Grants We Funded
Grant applicants for the 2021 cycle requested a total of over $3.3 million dollars. The PSF Study Section subcommittees of Basic & Translational Research and Clinical Research evaluated 106 grant applications on the following topics:
The PSF awarded research grants totaling more than $755,000 to support 25 plastic surgery research proposals.
ASPS/PSF leadership is committed to continuing to provide high levels of investigator-initiated research support to ensure that plastic surgeons have the needed research resources to be pioneers and innovators in advancing the practice of medicine.
Search The PSF database to have easy access to full-text grant abstracts from past PSF-funded research projects 2003 to present. All abstracts are the work of the Principal Investigators and were retrieved from their PSF grant applications. Several different filters may be applied to locate abstracts specific to a particular focus area or PSF funding mechanism.
Dominant-negative IRF6 Mutant Analysis in Zebrafish
George Kamel MD
Massachusetts General Hospital (The General Hospital Corp.)
Pilot Research Grant
Cranio / Maxillofacial / Head and Neck
Cleft lip and palate (CLP) is the most common craniofacial birth defect where improved understanding of the genetic and embryological basis that underlies the CLP malformation is necessary to identify potential treatments or prevention. IRF6 is a transcription factor that has been shown to play a role in epithelial morphogenesis. Human mutation of IRF6 results in syndromic cleft lip and palate including Van der Woude and Popliteal Pterygium syndromes. Recently, IRF6 has been confirmed as a key locus for non-syndromic cleft lip and palate from large population genome-wide association studies. The zebrafish is a powerful vertebrate model that can be used to study the genetic and embryological basis that underlie cleft lip and palate malformation. We aim to study the molecular and morphogenetic mechanisms of IRF6 function in vertebrate craniofacial development. We are generating IRF6 dominant negative mutants based on known human mutations to study the gain-of-function phenotype and generate a zebrafish model of orofacial clefting. Our second aim is to perform fate mapping analysis of cranial neural crest cells during palate formation in IRF6 dominant negative transgenic lines. We have generated IRF6 dominant negative transgenic lines in the background of sox10::kaede fish to be utilized for lineage tracing studies. Furthermore, we have shown the utility of the sox10::kaede model by photo-labeling cells that form the frontonasal process, maxillary process and mandibular process long before organogenesis has begun. To better understand the morphogenetic events that occur in cleft palate formation, we plan to utilize IRF6 dominant negative transgenic lines to photo-label precursor cells destined to form the maxiallary and frontonasal process and follow their course during palate formation by time-lapse photography. We believe the IRF6 dominant negative transgenic model will serve to better understand the complex migratory events that occur during palate formation.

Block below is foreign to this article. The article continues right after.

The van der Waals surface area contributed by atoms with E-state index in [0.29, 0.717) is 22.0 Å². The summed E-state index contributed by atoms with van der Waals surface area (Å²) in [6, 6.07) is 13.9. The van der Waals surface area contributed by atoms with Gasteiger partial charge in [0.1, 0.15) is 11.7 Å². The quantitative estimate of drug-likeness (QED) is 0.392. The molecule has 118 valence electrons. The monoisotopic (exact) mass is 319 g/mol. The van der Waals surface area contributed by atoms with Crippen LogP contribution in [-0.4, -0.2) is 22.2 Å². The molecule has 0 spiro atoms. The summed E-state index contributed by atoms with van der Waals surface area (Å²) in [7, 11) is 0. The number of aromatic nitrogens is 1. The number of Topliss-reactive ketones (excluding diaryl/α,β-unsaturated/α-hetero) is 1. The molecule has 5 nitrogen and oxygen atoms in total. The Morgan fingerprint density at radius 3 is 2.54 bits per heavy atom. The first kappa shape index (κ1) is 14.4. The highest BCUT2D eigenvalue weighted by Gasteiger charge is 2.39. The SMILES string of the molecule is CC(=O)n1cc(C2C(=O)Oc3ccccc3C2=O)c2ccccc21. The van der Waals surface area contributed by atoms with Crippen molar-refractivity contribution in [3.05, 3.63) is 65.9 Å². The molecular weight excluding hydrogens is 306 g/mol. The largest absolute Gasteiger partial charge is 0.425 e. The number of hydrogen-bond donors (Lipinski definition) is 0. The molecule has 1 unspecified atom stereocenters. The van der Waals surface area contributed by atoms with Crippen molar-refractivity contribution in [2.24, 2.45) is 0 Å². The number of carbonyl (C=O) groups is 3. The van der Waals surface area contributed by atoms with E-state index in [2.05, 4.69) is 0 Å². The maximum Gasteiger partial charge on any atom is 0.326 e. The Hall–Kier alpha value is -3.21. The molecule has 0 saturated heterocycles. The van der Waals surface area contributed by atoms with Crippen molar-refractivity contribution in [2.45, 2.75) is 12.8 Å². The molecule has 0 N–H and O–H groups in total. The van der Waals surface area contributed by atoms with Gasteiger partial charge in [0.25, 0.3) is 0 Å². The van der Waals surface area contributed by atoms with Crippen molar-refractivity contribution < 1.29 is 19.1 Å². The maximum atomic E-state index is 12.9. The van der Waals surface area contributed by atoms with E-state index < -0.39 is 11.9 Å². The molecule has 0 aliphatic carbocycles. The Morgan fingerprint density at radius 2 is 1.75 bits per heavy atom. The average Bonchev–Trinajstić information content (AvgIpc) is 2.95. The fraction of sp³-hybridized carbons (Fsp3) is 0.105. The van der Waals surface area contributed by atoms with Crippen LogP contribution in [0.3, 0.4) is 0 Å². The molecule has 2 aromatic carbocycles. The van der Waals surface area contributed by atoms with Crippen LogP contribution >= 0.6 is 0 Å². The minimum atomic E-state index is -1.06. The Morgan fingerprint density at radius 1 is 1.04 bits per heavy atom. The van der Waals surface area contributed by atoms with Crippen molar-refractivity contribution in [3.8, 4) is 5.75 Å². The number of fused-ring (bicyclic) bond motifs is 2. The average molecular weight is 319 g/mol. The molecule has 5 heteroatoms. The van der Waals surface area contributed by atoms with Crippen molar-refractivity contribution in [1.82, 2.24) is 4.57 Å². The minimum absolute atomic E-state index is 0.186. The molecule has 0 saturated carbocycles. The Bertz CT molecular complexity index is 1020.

Impact Statement: The aim of this research project is to investigate the functional and molecular role of IRF6 in zebrafish via dominant negative transgenesis. Improved understanding of the genetic and embryological basis that underlies the cleft lip and palate malformation will give further mechanistic insight and help identify potential treatments or prevention.
George N. Kamel, MD is a postdoctoral research fellow in the Division of Plastic and Reconstructive Surgery and Center for Regenerative Medicine, at the Massachusetts General Hospital. His primary research interest focuses on the genetic regulation of craniofacial development, working in the laboratory of Eric C. Liao, MD, PhD.